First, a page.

« Reply #33 on: July 21, 2008, 10:12:05 PM »
I got this bag and used it in Europe, and it was horribly painful, so I think I'll use it in law school too (was the reason I bought a bag with a laptop compartment in the first place):

http://www.dakine.com/street-series/guys/packs/campus-lg/

... or something similar.  disc, they have some patterns that aren't horrible..?  I could see you rocking maybe the red plaid one, or if you get the wheeled version there is a brown plaid.

We shall scour the internet and find you something practical and yet dischord-y.

Random, I'm confused by the bolded.  Although, you know, law school IS all about masochism  ;)

I think I could do this, I'd feel like I was on Safari:
http://www.dakine.com/street-series/guys/packs/outpost/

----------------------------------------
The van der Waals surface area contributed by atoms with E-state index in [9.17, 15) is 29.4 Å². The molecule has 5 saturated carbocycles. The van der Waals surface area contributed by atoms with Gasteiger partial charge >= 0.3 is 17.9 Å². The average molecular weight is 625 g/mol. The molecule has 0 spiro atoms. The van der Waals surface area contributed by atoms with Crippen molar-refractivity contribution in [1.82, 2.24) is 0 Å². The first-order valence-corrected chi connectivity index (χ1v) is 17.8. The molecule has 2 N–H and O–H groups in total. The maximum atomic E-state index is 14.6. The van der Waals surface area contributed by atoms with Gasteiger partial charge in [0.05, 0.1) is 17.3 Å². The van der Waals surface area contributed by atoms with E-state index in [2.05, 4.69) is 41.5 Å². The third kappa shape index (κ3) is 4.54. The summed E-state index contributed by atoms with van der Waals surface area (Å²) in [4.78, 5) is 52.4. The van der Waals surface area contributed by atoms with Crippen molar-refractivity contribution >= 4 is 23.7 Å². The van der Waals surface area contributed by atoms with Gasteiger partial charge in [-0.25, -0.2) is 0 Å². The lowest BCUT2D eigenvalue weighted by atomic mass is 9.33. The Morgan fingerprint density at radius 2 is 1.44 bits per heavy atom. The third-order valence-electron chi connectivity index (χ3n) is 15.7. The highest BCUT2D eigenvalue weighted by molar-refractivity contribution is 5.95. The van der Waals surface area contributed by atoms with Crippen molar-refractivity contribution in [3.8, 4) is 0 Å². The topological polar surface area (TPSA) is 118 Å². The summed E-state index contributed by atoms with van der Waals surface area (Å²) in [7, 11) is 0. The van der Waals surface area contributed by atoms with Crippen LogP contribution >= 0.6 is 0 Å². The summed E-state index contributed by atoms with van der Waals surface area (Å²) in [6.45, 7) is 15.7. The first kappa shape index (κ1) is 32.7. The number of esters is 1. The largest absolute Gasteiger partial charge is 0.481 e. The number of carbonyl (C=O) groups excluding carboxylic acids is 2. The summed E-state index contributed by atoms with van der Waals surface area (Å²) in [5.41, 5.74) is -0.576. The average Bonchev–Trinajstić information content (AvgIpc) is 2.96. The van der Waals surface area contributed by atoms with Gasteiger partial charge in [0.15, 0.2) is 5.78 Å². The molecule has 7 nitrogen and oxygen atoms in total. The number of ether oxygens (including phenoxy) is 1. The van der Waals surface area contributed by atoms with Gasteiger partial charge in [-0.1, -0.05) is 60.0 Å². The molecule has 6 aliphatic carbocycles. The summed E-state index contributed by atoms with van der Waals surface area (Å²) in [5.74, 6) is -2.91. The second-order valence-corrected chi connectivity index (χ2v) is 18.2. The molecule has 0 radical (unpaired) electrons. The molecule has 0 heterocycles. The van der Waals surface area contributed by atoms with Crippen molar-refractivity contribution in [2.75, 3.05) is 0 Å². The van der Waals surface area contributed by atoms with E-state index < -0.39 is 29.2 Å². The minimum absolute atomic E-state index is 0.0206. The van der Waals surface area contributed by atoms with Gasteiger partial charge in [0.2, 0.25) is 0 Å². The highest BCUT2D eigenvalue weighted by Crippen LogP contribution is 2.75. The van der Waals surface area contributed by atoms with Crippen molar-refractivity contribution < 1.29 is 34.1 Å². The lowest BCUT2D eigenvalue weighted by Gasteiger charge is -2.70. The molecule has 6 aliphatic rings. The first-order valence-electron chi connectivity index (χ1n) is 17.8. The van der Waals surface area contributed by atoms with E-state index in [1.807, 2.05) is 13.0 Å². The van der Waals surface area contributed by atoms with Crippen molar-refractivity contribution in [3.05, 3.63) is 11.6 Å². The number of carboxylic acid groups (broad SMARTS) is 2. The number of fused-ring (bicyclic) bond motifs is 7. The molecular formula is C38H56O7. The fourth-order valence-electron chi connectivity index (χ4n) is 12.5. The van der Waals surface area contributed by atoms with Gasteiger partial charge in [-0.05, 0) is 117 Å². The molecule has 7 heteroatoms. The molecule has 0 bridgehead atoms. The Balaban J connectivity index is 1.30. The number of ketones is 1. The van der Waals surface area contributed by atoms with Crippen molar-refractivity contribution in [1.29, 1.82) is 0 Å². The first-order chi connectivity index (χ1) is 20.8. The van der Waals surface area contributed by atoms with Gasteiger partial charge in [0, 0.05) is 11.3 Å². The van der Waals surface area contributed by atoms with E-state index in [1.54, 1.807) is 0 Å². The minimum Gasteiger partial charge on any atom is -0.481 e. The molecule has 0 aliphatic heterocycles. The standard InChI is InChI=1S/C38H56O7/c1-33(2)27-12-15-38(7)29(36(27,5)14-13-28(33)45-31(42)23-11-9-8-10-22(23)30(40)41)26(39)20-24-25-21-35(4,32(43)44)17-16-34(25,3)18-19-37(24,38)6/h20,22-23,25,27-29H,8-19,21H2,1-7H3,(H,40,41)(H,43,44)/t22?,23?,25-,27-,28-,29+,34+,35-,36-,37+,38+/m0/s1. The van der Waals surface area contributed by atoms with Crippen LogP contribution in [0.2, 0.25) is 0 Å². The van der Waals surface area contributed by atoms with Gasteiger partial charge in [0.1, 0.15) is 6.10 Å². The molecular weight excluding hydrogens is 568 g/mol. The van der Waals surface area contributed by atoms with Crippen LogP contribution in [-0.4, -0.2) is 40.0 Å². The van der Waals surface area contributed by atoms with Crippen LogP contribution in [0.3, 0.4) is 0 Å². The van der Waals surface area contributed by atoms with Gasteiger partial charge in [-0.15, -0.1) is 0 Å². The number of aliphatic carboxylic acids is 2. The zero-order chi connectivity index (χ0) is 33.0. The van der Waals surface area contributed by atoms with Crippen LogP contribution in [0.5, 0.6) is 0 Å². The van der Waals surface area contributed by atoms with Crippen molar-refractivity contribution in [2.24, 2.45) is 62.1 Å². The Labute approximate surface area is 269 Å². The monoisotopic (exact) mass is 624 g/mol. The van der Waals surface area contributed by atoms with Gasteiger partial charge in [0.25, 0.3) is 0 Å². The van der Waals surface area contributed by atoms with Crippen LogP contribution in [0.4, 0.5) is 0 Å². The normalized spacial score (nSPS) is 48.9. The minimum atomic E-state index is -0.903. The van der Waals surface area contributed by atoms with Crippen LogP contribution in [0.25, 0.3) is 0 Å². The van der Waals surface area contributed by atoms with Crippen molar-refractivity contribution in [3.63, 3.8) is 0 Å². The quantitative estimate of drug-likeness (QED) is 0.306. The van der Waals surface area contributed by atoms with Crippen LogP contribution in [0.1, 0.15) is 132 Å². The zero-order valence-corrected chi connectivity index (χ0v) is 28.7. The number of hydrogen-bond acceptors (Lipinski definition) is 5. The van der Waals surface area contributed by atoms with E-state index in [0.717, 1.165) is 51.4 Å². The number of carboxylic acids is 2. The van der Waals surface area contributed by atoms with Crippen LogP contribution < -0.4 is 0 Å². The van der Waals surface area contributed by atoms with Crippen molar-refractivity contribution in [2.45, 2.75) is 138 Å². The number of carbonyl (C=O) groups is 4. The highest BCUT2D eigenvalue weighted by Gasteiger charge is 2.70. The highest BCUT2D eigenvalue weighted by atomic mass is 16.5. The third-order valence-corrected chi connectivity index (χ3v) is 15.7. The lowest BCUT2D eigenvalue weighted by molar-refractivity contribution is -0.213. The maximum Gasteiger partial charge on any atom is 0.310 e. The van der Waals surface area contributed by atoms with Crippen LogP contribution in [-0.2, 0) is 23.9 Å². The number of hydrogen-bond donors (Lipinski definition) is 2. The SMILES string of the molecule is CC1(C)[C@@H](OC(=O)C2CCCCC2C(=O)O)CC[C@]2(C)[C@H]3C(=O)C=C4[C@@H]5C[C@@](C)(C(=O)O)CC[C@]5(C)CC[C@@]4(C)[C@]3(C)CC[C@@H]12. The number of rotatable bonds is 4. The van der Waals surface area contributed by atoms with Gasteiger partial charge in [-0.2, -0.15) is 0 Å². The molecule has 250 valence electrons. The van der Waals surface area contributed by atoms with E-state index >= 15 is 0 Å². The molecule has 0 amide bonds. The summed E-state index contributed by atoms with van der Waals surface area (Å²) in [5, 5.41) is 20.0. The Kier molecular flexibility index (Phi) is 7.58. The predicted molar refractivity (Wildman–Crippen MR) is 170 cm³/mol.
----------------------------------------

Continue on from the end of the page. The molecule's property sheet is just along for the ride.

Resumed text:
Yeah, I've been looking on Etsy, and while I've found some stuff that LOOKS awesome, none of it looks ergonomically sound. 


If you go to www.zappos.com, you can search for backpacks by material and color.  They also have user reviews.

kolya

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Re: book totin' question
« Reply #34 on: July 21, 2008, 11:33:12 PM »
I just left my books at a locker (and later a journal office) every day.  It helped me get work done more efficiently to be forced to do it at school; if I ever had to take books home, it was never more than one at a time, which isn't bad at all.  I'd recommend that to anyone who has the chance.  Another plus is you never have to worry about leaving one at home, because they're always on campus.

Plus, it is a physical impossibility to look professional with a rolling backpack.